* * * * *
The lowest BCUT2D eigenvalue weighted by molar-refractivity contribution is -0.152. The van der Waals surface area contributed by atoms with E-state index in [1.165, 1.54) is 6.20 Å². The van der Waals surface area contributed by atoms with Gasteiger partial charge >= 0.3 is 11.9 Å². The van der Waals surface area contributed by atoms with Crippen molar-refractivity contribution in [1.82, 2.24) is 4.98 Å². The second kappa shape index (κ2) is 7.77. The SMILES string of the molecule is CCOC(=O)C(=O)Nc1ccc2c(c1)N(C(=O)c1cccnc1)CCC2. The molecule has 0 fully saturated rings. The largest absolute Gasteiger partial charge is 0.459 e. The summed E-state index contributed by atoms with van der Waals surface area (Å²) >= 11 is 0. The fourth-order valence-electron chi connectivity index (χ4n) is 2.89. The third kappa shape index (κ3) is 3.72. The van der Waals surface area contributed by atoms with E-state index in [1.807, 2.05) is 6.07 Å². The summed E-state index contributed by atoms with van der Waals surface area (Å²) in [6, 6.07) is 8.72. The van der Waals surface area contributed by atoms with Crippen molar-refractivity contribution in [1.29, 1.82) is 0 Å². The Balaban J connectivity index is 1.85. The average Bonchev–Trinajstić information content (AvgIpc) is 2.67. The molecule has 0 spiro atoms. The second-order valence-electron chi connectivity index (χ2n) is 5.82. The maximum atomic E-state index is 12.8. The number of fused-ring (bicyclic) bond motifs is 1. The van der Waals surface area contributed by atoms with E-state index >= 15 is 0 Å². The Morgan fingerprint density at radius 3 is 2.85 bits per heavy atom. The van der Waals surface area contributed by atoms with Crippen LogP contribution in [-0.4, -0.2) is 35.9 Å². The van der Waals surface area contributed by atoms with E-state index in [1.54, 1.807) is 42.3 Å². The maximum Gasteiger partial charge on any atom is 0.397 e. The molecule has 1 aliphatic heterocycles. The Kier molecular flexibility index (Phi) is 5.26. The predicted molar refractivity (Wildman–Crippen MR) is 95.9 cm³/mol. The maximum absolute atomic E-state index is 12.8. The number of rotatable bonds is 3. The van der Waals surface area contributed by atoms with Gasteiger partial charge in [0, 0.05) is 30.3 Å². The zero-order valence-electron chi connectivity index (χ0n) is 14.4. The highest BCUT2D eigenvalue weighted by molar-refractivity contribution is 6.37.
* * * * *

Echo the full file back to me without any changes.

The lowest BCUT2D eigenvalue weighted by molar-refractivity contribution is -0.152. The van der Waals surface area contributed by atoms with E-state index in [1.165, 1.54) is 6.20 Å². The van der Waals surface area contributed by atoms with Gasteiger partial charge >= 0.3 is 11.9 Å². The van der Waals surface area contributed by atoms with Crippen molar-refractivity contribution in [1.82, 2.24) is 4.98 Å². The second kappa shape index (κ2) is 7.77. The SMILES string of the molecule is CCOC(=O)C(=O)Nc1ccc2c(c1)N(C(=O)c1cccnc1)CCC2. The molecule has 0 fully saturated rings. The largest absolute Gasteiger partial charge is 0.459 e. The summed E-state index contributed by atoms with van der Waals surface area (Å²) >= 11 is 0. The fourth-order valence-electron chi connectivity index (χ4n) is 2.89. The third kappa shape index (κ3) is 3.72. The van der Waals surface area contributed by atoms with E-state index in [1.807, 2.05) is 6.07 Å². The summed E-state index contributed by atoms with van der Waals surface area (Å²) in [6, 6.07) is 8.72. The van der Waals surface area contributed by atoms with Crippen molar-refractivity contribution in [1.29, 1.82) is 0 Å². The Balaban J connectivity index is 1.85. The average Bonchev–Trinajstić information content (AvgIpc) is 2.67. The molecule has 0 spiro atoms. The second-order valence-electron chi connectivity index (χ2n) is 5.82. The maximum atomic E-state index is 12.8. The number of fused-ring (bicyclic) bond motifs is 1. The van der Waals surface area contributed by atoms with E-state index >= 15 is 0 Å². The Morgan fingerprint density at radius 3 is 2.85 bits per heavy atom. The van der Waals surface area contributed by atoms with Crippen LogP contribution in [-0.4, -0.2) is 35.9 Å². The van der Waals surface area contributed by atoms with E-state index in [1.54, 1.807) is 42.3 Å². The maximum Gasteiger partial charge on any atom is 0.397 e. The molecule has 1 aliphatic heterocycles. The Kier molecular flexibility index (Phi) is 5.26. The predicted molar refractivity (Wildman–Crippen MR) is 95.9 cm³/mol. The maximum absolute atomic E-state index is 12.8. The number of rotatable bonds is 3. The van der Waals surface area contributed by atoms with Gasteiger partial charge in [0, 0.05) is 30.3 Å². The zero-order valence-electron chi connectivity index (χ0n) is 14.4. The highest BCUT2D eigenvalue weighted by molar-refractivity contribution is 6.37.